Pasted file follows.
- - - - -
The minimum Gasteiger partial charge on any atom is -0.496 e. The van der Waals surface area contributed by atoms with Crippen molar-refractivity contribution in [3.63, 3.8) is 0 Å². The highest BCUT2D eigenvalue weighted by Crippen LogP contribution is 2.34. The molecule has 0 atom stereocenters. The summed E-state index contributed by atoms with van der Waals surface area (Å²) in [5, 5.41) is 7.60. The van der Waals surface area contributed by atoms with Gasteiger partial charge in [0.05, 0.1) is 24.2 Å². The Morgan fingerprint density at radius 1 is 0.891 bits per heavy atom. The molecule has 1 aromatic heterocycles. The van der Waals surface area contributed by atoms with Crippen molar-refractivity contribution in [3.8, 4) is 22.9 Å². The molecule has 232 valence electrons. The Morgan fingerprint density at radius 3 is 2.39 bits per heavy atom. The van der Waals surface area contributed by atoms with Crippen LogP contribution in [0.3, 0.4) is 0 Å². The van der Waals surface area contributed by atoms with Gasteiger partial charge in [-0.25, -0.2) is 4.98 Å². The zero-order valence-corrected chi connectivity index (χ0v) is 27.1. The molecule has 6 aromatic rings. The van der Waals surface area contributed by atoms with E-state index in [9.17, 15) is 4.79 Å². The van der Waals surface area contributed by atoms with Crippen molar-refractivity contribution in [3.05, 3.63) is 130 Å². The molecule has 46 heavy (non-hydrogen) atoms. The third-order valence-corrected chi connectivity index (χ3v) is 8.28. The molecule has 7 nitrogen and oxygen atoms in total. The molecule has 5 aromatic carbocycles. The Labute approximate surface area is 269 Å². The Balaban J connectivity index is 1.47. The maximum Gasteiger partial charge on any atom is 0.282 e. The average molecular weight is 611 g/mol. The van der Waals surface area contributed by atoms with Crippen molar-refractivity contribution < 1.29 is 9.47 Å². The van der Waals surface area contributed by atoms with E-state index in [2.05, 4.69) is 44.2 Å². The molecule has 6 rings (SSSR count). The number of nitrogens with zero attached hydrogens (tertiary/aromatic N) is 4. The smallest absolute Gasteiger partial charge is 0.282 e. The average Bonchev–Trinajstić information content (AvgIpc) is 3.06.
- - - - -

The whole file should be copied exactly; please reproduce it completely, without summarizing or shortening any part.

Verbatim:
The minimum Gasteiger partial charge on any atom is -0.496 e. The van der Waals surface area contributed by atoms with Crippen molar-refractivity contribution in [3.63, 3.8) is 0 Å². The highest BCUT2D eigenvalue weighted by Crippen LogP contribution is 2.34. The molecule has 0 atom stereocenters. The summed E-state index contributed by atoms with van der Waals surface area (Å²) in [5, 5.41) is 7.60. The van der Waals surface area contributed by atoms with Gasteiger partial charge in [0.05, 0.1) is 24.2 Å². The Morgan fingerprint density at radius 1 is 0.891 bits per heavy atom. The molecule has 1 aromatic heterocycles. The van der Waals surface area contributed by atoms with Crippen molar-refractivity contribution in [3.8, 4) is 22.9 Å². The molecule has 232 valence electrons. The Morgan fingerprint density at radius 3 is 2.39 bits per heavy atom. The van der Waals surface area contributed by atoms with Crippen LogP contribution in [0.3, 0.4) is 0 Å². The van der Waals surface area contributed by atoms with Gasteiger partial charge in [-0.25, -0.2) is 4.98 Å². The zero-order valence-corrected chi connectivity index (χ0v) is 27.1. The molecule has 6 aromatic rings. The van der Waals surface area contributed by atoms with E-state index in [9.17, 15) is 4.79 Å². The van der Waals surface area contributed by atoms with Crippen molar-refractivity contribution in [3.05, 3.63) is 130 Å². The molecule has 46 heavy (non-hydrogen) atoms. The third-order valence-corrected chi connectivity index (χ3v) is 8.28. The molecule has 7 nitrogen and oxygen atoms in total. The molecule has 5 aromatic carbocycles. The Labute approximate surface area is 269 Å². The Balaban J connectivity index is 1.47. The maximum Gasteiger partial charge on any atom is 0.282 e. The average molecular weight is 611 g/mol. The van der Waals surface area contributed by atoms with Crippen molar-refractivity contribution < 1.29 is 9.47 Å². The van der Waals surface area contributed by atoms with E-state index in [2.05, 4.69) is 44.2 Å². The molecule has 6 rings (SSSR count). The number of nitrogens with zero attached hydrogens (tertiary/aromatic N) is 4. The smallest absolute Gasteiger partial charge is 0.282 e. The average Bonchev–Trinajstić information content (AvgIpc) is 3.06.